A Whole Life In Common

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“You don’t have to have anything in common with people you’ve known since you were five. With old friends, you’ve got your whole life in common.” Lyle Lovett

For a fleeting moment it was just like 1984.

Together for the first time in 31 years at another beautiful wedding; although thankfully this time we were there just to help with last minute errands instead of me wearing my Maid of Honor dress or him giving the Best Man toast.

The former Best Man and I were there to celebrate not only the marriage of a beautiful young couple but to honor the bride’s parents, our individual allies from childhood, to whom friendship means so much. The people who are the first ones that you call for reassurance when you are angry at life or to laugh with when you have the most incredible story; to cry with when a child is sick or a parent has passed; and with whom you simply must share your 50th birthday drinking champagne straight from a bottle while on a boat.

Like all weddings, we reminisced about the old days together. The guys have their skiing and golfing adventures, Pam and I have a childhood spent carpooling to school, Miss Jackie’s dance classes, and the Swim Club in one of our mother’s vehicles. The days back before anyone became very successful in business, before I met and married the Old Man, and way before any of us thought about children of our own.

In the 30 years since my own wedding to the Old Man, I have learned that marriage celebrations are so much more than a couple starting their family. It’s also publicly identifying the friends who will become your life champions just when you need them the most.

So as the Old Man and I danced alongside our friends at their daughter’s wedding reception I just couldn’t help but feel just how lucky I am to have found people with whom I truly have my whole life in common.

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Working at Home: A Simple Lunch Shared

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“What did you do for lunch today?”

When you work at home it’s the one question you never get asked after a long day. When deadlines loom or the kids are fussy, who has the time, the energy or the patience for a meal? So unless we have a meeting at an actual restaurant, we improvise.

One high-powered executive friend of mine friend slams back cans of black-eyed peas between conference calls—it is unclear if they’re heated or not. A stay-at-home Mom friend tried to cut calories by only eating what her children left on their plates (didn’t work).

We also run into the problem of routines. For as long as I can remember, my 93-year-old mother makes her lunch after her daily exercise class then sits to eat in her recliner while watching The Young and The Restless. My own dirty little lunch secret involves watching The Pioneer Woman cook in her fabulous Oklahoma lodge kitchen while I eat mismatched leftovers and check emails during commercials.

But things can change!

I recently got a call from my friend, Cecelia, inviting me to join her for a last minute lunch at her home. Instead of one of the big fabulous luncheons for which she is well-known, it was a simple lunch shared. Cecelia, who also works from home, prepared  grilled sandwiches and heated some store-bought butternut squash soup. We enjoyed a good warm meal, a great conversation and, after pledging to make it a regular lunch date, we were both back at our desks in far less than an hour.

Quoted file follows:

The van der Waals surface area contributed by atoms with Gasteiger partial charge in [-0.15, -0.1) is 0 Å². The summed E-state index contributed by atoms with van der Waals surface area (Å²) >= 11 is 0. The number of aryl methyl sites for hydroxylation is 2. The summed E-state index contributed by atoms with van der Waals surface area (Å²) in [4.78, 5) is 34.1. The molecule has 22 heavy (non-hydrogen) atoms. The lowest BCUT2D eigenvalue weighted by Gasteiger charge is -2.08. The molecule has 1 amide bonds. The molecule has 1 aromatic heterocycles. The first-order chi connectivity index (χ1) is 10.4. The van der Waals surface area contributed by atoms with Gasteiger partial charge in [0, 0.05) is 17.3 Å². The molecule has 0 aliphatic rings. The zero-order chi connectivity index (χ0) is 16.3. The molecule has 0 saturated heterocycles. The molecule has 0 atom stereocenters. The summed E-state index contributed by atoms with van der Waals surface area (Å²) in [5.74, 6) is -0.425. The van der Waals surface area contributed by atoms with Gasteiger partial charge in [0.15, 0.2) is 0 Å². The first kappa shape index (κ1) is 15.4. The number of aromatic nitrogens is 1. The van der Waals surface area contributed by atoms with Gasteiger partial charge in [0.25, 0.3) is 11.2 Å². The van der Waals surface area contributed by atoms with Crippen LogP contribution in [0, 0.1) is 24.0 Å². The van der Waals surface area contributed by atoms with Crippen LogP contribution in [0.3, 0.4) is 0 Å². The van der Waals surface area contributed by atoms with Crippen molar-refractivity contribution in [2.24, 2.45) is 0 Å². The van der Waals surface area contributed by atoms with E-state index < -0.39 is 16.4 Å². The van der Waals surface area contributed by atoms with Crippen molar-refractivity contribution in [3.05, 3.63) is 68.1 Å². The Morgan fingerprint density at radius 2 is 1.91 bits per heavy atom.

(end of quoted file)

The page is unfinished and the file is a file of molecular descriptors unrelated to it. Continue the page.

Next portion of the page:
That evening we were both able to offer “I had a wonderful lunch today…”

My Favorite Grilled Sandwich With Arugula, Goat Cheese, Caramelized Onions and Fig Preserves

*Two slices Pepperidge Farm Bread (whatever flavor you like)
*Plain goat cheese crumbled
*Fig Preserves or Trader Joe’s Fig Butter (or whatever fruit preserves you have on hand)
*Handful of arugula or other leafy greens
*Caramelized onions (you should always have some caramelized onions hidden somewhere in your fridge! The next time you need an onion for a recipe, just throw some extra sliced onions into a skillet with butter on low heat stirring occasionally until they turn golden —at least 10 minutes.)

Spread fig preserves on both sides of bread, and stack the rest of the ingredients.Grill in an iron skillet with butter until goat cheese is melted and bread is toasty.

Victory Over Daily Life: Dead Car Battery

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When Pookie drove across the Bay late last night, her car was fine. This morning, the reliable old Jetta, named Sheila, decided she just wasn’t going to go.

Time for a new battery, and how hard could that be? Pookie’s friend, Sherman, came over and together they examined the German Owner’s Manual, Face Timed the Old Man and watched a YouTube video. Overly confident, they started to rip out the old battery to make room for a shiny new one.

Sherman yanked up the battery after unscrewing anything and everything that could have been attached to it. That’s when something called the battery clamp bracket flew out from underneath, fell with a clang and disappeared into the bowels of the 10-year-old engine.

Pookie and Sherman took turns climbing underneath the car, burning through two flashlights as they reached into fans, engine shelves and things that looked like they were made of grease. They pushed the car forward, then backward in hopes that the two-inch metal clamp had fallen all the way through and was hiding under a tire.

Finally, after jacking the car up with the idea of tipping the clamp out to the ground they saw it. It had lodged itself in a small compartment behind the headlight.

Now old Sheila the Jetta starts perfectly and they can count this adventure as another victory over daily life!